Explore Mayo Clinic studies testing new treatments, interventions and tests as a means to prevent, detect, treat or manage this disease.
Some children and adolescents with cerebral palsy use some form of complementary or alternative medicine.
For example, hyperbaric oxygen therapy is widely promoted for cerebral palsy treatment despite limited evidence of efficacy. This and other unproven therapies for cerebral palsy should be viewed with skepticism. Controlled clinical trials involving therapies such as hyperbaric oxygen therapy, resistance exercise training using special clothing, assisted motion completion for children and certain forms of electrical stimulation have been inconclusive or showed no benefit to date, and the therapies are not accepted mainstream clinical practice.
Stem cell therapy is being explored as a treatment approach for cerebral palsy, but research is still assessing whether such approaches are safe and effective. Studies in the U.S. and elsewhere are examining the safety and tolerability of umbilical cord blood stem cell infusion in children with cerebral palsy.
When a child is diagnosed with a disabling condition, the whole family faces new challenges. Here are a few tips for caring for your child and yourself:
Find support. A circle of support can make a big difference in helping you cope with cerebral palsy and its effects. As a parent, you may feel grief and guilt over your child’s disability.
Your doctor can help you locate support groups, organizations and counseling services in your community. Your child may also benefit from family support programs, school programs and counseling.
If your child has cerebral palsy, how you learn about your child’s condition may depend on the severity of the disabilities, when problems first appeared, and whether there were any risk factors during pregnancy or delivery.
Your doctor may ask you several questions during appointments, including:
If your family doctor or pediatrician believes that your child exhibits signs of cerebral palsy, you may want to discuss the following questions:
It’s important to take your child to all regularly scheduled well-baby visits and annual appointments during childhood. These visits are an opportunity for your child’s doctor to monitor your child’s development in key areas, including:
Aug. 25, 2016
Posted: at 7:42 pm
It is our belief that knowledge is power. The easier information is to obtain and understand, the more your child benefits. Information is the vital tool that equips us all with an ability to make clear, informed decisions on health, education, wellness, and more. Its almost always true that the more information, the better the potential outcome.
MyChild provides information on topics from A to Z, all made available here, for your convenience. After decades representing families of special needs children, and protecting their rights in the courts and in state legislative hearings, attorney Ken Stern recognized the need for an informative resource where all parents could quickly access needed information to learn, understand and to protect their child. My ChildTM, including the website CerebralPalsy.org, its Facebook page, and the MyChildTM Call Center are owned by Ken Stern and serve to make information and compassionate understanding readily available to those who need it most parents just like you.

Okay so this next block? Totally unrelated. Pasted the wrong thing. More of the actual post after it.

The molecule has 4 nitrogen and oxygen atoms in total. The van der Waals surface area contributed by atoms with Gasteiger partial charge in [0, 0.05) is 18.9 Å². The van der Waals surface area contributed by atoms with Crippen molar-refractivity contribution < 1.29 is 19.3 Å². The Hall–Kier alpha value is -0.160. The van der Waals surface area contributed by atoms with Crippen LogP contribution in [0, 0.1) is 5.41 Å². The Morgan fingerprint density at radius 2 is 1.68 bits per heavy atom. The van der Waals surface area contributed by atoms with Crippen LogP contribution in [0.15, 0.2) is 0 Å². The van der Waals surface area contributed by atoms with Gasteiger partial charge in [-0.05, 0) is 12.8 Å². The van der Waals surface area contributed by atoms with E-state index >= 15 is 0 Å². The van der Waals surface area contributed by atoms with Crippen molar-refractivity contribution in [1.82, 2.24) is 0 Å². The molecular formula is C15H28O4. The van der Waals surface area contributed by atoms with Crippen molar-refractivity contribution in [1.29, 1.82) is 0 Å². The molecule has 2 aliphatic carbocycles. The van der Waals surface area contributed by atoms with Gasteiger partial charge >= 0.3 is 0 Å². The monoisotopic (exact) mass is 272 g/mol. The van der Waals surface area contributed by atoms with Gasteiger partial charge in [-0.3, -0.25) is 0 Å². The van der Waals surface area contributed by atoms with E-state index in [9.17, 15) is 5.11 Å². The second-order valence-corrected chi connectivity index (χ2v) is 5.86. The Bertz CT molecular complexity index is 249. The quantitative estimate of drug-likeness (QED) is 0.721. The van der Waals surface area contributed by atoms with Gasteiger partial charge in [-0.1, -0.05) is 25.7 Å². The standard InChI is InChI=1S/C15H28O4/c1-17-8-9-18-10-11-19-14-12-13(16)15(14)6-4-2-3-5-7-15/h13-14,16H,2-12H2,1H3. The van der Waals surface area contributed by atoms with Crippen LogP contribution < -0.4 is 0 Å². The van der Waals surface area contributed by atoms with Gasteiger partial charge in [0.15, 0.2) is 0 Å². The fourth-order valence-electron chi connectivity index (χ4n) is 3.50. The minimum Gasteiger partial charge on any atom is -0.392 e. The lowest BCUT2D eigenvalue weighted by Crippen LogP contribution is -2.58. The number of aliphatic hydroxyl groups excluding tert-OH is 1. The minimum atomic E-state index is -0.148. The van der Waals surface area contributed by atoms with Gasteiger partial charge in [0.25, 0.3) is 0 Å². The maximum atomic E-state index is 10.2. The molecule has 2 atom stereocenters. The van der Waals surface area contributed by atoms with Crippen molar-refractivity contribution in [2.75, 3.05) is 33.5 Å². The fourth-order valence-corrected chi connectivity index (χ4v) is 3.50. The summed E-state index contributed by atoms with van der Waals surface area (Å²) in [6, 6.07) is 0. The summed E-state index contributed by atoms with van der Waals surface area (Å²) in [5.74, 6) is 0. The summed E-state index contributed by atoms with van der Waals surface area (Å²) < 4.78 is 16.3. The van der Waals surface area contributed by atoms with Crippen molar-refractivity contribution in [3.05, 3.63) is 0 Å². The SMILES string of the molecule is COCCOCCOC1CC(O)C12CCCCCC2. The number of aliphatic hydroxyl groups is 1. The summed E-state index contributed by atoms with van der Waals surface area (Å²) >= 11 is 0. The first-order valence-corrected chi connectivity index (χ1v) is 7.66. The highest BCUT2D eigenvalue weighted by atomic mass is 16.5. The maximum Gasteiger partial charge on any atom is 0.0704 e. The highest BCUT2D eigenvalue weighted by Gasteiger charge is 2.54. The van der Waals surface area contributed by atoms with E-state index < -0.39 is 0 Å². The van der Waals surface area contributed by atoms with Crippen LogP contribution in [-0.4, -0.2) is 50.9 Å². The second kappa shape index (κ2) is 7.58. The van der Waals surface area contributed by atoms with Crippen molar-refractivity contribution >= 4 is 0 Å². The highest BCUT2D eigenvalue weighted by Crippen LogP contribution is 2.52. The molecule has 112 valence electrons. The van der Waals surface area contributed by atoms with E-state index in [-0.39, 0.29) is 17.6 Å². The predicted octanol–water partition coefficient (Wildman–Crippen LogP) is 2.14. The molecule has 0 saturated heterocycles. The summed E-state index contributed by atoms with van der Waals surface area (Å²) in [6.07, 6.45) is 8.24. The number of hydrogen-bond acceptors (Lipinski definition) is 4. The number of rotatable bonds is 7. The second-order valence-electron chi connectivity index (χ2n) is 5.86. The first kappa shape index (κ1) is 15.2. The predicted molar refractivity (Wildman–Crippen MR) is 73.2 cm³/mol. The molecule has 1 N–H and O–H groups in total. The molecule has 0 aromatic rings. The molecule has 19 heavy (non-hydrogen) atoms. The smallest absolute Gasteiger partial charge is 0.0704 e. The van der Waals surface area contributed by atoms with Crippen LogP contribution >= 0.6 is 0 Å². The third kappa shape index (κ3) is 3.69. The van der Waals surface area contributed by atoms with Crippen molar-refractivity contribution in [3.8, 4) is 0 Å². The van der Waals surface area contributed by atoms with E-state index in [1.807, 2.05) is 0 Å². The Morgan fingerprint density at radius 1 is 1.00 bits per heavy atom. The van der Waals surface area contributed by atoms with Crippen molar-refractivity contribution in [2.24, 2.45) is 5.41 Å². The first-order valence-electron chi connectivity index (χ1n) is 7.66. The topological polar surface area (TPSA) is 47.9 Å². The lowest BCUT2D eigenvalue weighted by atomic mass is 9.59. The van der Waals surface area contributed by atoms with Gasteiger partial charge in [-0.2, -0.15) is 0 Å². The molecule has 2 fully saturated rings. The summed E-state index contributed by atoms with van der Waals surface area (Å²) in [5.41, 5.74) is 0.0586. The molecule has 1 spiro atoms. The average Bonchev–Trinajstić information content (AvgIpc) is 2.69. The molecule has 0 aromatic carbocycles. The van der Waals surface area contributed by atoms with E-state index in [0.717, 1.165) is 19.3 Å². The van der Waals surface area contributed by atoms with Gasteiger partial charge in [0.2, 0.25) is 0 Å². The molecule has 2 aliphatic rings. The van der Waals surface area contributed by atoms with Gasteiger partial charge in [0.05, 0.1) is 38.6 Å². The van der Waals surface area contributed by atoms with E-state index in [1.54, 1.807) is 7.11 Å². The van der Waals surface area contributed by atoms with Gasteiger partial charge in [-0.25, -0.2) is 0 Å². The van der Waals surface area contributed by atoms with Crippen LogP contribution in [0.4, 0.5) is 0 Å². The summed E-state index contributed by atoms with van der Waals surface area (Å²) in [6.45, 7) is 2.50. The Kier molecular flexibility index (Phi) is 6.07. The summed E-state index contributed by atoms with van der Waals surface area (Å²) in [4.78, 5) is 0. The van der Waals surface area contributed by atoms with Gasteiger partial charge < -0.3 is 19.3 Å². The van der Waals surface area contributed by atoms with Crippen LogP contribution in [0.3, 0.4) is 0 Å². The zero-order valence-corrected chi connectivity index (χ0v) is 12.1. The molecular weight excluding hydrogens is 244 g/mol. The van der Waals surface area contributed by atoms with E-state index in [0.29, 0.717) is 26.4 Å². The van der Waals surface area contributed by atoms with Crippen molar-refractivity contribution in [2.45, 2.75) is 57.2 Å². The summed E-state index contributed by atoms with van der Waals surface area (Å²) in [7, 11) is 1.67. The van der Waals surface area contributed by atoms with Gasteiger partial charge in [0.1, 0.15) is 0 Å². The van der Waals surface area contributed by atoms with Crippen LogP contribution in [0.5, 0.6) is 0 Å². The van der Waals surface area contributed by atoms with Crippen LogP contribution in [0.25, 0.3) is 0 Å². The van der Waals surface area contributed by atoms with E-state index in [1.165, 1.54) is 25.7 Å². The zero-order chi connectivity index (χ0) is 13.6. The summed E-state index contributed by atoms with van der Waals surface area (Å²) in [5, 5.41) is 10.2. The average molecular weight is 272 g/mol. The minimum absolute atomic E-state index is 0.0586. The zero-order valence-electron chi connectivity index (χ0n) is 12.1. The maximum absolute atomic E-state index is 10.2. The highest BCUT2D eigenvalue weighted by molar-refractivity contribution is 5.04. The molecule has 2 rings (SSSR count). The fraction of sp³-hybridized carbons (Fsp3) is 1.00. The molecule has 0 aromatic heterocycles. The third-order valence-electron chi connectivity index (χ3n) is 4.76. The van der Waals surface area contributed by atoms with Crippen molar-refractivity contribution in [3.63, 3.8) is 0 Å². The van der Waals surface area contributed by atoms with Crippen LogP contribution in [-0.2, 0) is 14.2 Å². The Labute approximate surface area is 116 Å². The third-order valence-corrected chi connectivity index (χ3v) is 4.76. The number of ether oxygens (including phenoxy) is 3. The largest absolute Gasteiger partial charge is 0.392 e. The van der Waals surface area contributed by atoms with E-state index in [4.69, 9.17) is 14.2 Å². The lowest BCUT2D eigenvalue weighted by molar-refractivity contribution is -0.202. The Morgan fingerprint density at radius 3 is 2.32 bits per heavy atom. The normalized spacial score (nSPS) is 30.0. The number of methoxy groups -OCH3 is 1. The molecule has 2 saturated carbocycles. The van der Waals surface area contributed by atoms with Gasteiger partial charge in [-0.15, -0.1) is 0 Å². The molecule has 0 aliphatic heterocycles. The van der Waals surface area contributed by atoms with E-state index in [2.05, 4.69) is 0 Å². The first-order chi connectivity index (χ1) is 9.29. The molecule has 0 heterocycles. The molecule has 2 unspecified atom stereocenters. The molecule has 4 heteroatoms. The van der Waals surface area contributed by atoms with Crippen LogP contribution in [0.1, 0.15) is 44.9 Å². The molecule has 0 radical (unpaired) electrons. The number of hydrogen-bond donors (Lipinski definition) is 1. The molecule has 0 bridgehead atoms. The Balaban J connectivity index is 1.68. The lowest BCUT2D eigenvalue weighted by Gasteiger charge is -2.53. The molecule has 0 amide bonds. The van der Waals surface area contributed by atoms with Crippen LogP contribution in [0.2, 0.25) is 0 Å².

Beyond an informational resource, our website features stories of success and inspiration regarding children and adults living with Cerebral Palsy, embracing their challenges and achieving amazing things we hope inspire you as much as they do us. Contact us today for free information on anything related to Cerebral Palsy were here to help your child achieve their full potential in any way that we can. For the information you need, and that your child deserves, were here for you!
Posted: at 7:42 pm
Cerebral palsy (CP) is a disorder that affects muscle tone, movement, and motor skills (the ability to move in a coordinated and purposeful way).
CP usually is caused by brain damage that happens before or during a baby’s birth, or during the first 3 to 5 years of a child’s life. This brain damage also can lead to other health issues, including vision, hearing, and speech problems; and learning disabilities.
There is no cure for CP, but treatment, therapy, special equipment, and, in some cases, surgery can help kids who are living with the condition.
Cerebral palsy is one of the most common congenital (existing at orbefore birth) disorders of childhood. About 500,000 children in the United States have the condition.
The three types of CP are:
Since cerebral palsy affects muscle control and coordination, even simple movements like standing still are difficult. Other functions that also involve motor skills and muscles such as breathing, bladder and bowel control, eating, and talking also may be affected when a child has CP.
Cerebral palsy does not get worse over time.
The exact causes of CP aren’t always known. But many cases are the result of problems during pregnancy when a fetus’ brain is either damaged or doesn’t develop normally. This can be due to infections, maternal health problems, a genetic disorder, or something else that interferes with normal brain development. Rarely, problems during labor and delivery can cause CP.
Premature babies particularly those who weigh less than 3.3 pounds (1,510 grams) have a higher chance of having CP than babies that are carried to term. So do other low-birthweight babies and multiple births, such as twins and triplets.
Brain damage in infancy or early childhood also can lead to CP. For example, a baby or toddler might suffer damage because of lead poisoning, bacterial meningitis, poor blood flow to the brain, being shaken as an infant (shaken baby syndrome), or being in a car accident.
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Cerebral Palsy (CP) – KidsHealth
Posted: at 7:42 pm
What is cerebral palsy?